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WASHINGTON, DC, Nov. 28, 2018 – In a victory for one of Earth’s most endangered marine mammals, a federal court sided with conservationists today and, for the third time, upheld a four-month-old ban on the United States importing Mexican shrimp and other seafood caught with gillnets that drown vaquita porpoises.
Rejecting a Trump administration legal challenge, the US Court of Appeals for the Federal Circuit confirmed a preliminary order implementing a federal law that requires a ban on seafood imported from Mexico’s Upper Gulf of California and caught with gillnets that threaten the vaquita porpoise. Gillnets kill about 50 percent of the rapidly dwindling vaquita population every year.
“The US government is wasting its time and money trying to reverse the court’s order, which will only accelerate the extinction of the critically endangered vaquita,” said DJ Schubert, a wildlife biologist for the Animal Welfare Institute (AWI). “It’s time for the government to accept the courts’ decisions, ensure full implementation of the ban, and continue to work with the government of Mexico to save the vaquita.”
Conservation groups, including AWI, initially filed suit in the US Court of International Trade in New York City in March and secured a preliminary ban in July on seafood imports from Mexico caught with gillnets that kill the vaquita. The departments of Commerce, Treasury and Homeland Security, which are charged with banning imports that are contributing to the vaquita’s extinction, have tried and failed to modify or undo the import ban three times.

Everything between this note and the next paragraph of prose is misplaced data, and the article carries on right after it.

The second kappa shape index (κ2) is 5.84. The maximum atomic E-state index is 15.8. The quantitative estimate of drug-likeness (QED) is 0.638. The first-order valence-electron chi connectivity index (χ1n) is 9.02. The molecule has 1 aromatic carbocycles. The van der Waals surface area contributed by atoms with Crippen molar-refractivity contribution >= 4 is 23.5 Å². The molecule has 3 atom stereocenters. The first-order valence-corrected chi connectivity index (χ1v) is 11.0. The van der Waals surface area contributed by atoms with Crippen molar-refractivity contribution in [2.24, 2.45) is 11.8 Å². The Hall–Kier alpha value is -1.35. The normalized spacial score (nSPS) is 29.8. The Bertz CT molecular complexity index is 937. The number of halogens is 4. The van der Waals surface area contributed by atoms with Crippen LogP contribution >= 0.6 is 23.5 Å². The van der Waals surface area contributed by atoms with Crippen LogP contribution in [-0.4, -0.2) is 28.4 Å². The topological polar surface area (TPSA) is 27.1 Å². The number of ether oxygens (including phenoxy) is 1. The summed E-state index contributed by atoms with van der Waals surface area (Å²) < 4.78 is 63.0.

“The federal agencies charged with protecting the vaquita should focus their resources on saving the last of these animals, rather than continuing to lose in the courtroom,” said Giulia Good Stefani, staff attorney for the Natural Resources Defense Council (NRDC). “Immediate pressure on Mexico to ban all gillnets in the upper gulf and to clear the area of illegal nets is necessary now for the vaquita’s survival.”
“This victory helps US consumers fight the vaquita’s extinction,” added Sarah Uhlemann, international program director at the Center for Biological Diversity. “The seafood embargo will force Mexico to finally remove dangerous gillnets and save these graceful porpoises before it’s too late.”
Today’s decision is critical to the survival of the estimated 15 remaining vaquita. Vaquita are now relegated to only one place on the planet — the upper Gulf of California. Fishing with gillnets is driving the vaquita to extinction because the small porpoise is easily entangled and drowned in these dangerous nets.
The Marine Mammal Protection Act requires the US government to ban seafood imports from foreign fisheries that kill or injure marine mammals, including the vaquita, at a rate above US standards. The rate of vaquita killing by Mexico’s fisheries in the Gulf of California is above US standards, and its efforts to stop this bycatch do not meet US. guidelines.
Over the past 20 years, 95 percent of the vaquita population has been lost. In recent years, the vaquita’s decline has accelerated. Scientists predict that the vaquita will be extinct soon — possibly by 2021 — if Mexican fishing practices and law enforcement efforts remain unchanged.
Mexico has failed to permanently ban all gillnets in the vaquita’s habitat, despite repeated recommendations by scientists and evidence that the use of gillnets by any fishery — in or adjacent to the vaquita’s range — will undeniably lead to the species’ extinction.